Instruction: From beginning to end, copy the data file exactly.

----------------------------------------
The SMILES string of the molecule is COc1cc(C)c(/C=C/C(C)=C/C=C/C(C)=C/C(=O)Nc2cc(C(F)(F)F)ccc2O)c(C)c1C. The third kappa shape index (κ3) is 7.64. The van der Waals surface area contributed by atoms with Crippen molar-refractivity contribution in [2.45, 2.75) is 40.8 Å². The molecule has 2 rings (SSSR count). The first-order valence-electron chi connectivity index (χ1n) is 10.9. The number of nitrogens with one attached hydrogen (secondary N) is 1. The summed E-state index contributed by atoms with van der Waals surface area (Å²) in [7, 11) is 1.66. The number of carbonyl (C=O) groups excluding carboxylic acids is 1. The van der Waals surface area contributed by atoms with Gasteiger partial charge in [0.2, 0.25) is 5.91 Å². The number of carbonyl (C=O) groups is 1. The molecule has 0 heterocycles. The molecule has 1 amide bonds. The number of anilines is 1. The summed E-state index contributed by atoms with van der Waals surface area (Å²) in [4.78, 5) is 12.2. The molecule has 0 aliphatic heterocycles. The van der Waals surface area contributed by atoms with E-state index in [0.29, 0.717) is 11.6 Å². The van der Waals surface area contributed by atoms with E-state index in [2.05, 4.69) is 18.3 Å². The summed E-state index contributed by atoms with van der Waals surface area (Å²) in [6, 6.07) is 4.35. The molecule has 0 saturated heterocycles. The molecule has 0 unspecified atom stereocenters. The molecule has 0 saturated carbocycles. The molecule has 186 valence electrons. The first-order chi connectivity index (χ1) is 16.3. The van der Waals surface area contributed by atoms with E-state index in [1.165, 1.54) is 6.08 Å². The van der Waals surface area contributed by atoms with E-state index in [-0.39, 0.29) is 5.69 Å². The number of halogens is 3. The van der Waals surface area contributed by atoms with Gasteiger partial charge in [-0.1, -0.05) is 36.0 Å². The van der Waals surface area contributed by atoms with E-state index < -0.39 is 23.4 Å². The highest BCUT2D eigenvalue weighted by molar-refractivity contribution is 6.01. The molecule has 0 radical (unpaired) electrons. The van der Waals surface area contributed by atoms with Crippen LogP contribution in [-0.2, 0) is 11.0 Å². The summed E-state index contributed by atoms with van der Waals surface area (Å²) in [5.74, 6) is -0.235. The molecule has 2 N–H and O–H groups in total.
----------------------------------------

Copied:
The SMILES string of the molecule is COc1cc(C)c(/C=C/C(C)=C/C=C/C(C)=C/C(=O)Nc2cc(C(F)(F)F)ccc2O)c(C)c1C. The third kappa shape index (κ3) is 7.64. The van der Waals surface area contributed by atoms with Crippen molar-refractivity contribution in [2.45, 2.75) is 40.8 Å². The molecule has 2 rings (SSSR count). The first-order valence-electron chi connectivity index (χ1n) is 10.9. The number of nitrogens with one attached hydrogen (secondary N) is 1. The summed E-state index contributed by atoms with van der Waals surface area (Å²) in [7, 11) is 1.66. The number of carbonyl (C=O) groups excluding carboxylic acids is 1. The van der Waals surface area contributed by atoms with Gasteiger partial charge in [0.2, 0.25) is 5.91 Å². The number of carbonyl (C=O) groups is 1. The molecule has 0 heterocycles. The molecule has 1 amide bonds. The number of anilines is 1. The summed E-state index contributed by atoms with van der Waals surface area (Å²) in [4.78, 5) is 12.2. The molecule has 0 aliphatic heterocycles. The van der Waals surface area contributed by atoms with E-state index in [0.29, 0.717) is 11.6 Å². The van der Waals surface area contributed by atoms with E-state index in [2.05, 4.69) is 18.3 Å². The summed E-state index contributed by atoms with van der Waals surface area (Å²) in [6, 6.07) is 4.35. The molecule has 0 saturated heterocycles. The molecule has 0 unspecified atom stereocenters. The molecule has 0 saturated carbocycles. The molecule has 186 valence electrons. The first-order chi connectivity index (χ1) is 16.3. The van der Waals surface area contributed by atoms with E-state index in [1.165, 1.54) is 6.08 Å². The van der Waals surface area contributed by atoms with E-state index in [-0.39, 0.29) is 5.69 Å². The number of halogens is 3. The van der Waals surface area contributed by atoms with Gasteiger partial charge in [-0.1, -0.05) is 36.0 Å². The van der Waals surface area contributed by atoms with E-state index < -0.39 is 23.4 Å². The highest BCUT2D eigenvalue weighted by molar-refractivity contribution is 6.01. The molecule has 0 radical (unpaired) electrons. The van der Waals surface area contributed by atoms with Crippen LogP contribution in [-0.2, 0) is 11.0 Å². The summed E-state index contributed by atoms with van der Waals surface area (Å²) in [5.74, 6) is -0.235. The molecule has 2 N–H and O–H groups in total.